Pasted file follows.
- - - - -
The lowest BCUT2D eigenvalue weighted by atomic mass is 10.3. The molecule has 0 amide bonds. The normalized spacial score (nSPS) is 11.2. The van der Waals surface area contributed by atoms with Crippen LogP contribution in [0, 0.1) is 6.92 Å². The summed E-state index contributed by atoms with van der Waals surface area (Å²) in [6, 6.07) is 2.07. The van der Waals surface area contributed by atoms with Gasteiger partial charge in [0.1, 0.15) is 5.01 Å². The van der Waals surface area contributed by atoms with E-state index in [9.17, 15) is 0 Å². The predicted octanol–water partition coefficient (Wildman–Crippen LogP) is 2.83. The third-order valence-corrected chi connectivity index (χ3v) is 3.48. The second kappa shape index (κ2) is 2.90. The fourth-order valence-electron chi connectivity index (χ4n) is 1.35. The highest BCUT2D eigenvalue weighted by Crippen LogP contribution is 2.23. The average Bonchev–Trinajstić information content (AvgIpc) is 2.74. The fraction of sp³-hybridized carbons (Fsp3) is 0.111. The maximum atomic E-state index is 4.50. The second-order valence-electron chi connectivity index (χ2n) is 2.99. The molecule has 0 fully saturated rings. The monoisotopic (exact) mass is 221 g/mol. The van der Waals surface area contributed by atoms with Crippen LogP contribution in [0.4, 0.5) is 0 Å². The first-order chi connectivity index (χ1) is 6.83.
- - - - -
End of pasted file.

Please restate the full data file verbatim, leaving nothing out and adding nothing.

The lowest BCUT2D eigenvalue weighted by atomic mass is 10.3. The molecule has 0 amide bonds. The normalized spacial score (nSPS) is 11.2. The van der Waals surface area contributed by atoms with Crippen LogP contribution in [0, 0.1) is 6.92 Å². The summed E-state index contributed by atoms with van der Waals surface area (Å²) in [6, 6.07) is 2.07. The van der Waals surface area contributed by atoms with Gasteiger partial charge in [0.1, 0.15) is 5.01 Å². The van der Waals surface area contributed by atoms with E-state index in [9.17, 15) is 0 Å². The predicted octanol–water partition coefficient (Wildman–Crippen LogP) is 2.83. The third-order valence-corrected chi connectivity index (χ3v) is 3.48. The second kappa shape index (κ2) is 2.90. The fourth-order valence-electron chi connectivity index (χ4n) is 1.35. The highest BCUT2D eigenvalue weighted by Crippen LogP contribution is 2.23. The average Bonchev–Trinajstić information content (AvgIpc) is 2.74. The fraction of sp³-hybridized carbons (Fsp3) is 0.111. The maximum atomic E-state index is 4.50. The second-order valence-electron chi connectivity index (χ2n) is 2.99. The molecule has 0 fully saturated rings. The monoisotopic (exact) mass is 221 g/mol. The van der Waals surface area contributed by atoms with Crippen LogP contribution in [0.4, 0.5) is 0 Å². The first-order chi connectivity index (χ1) is 6.83.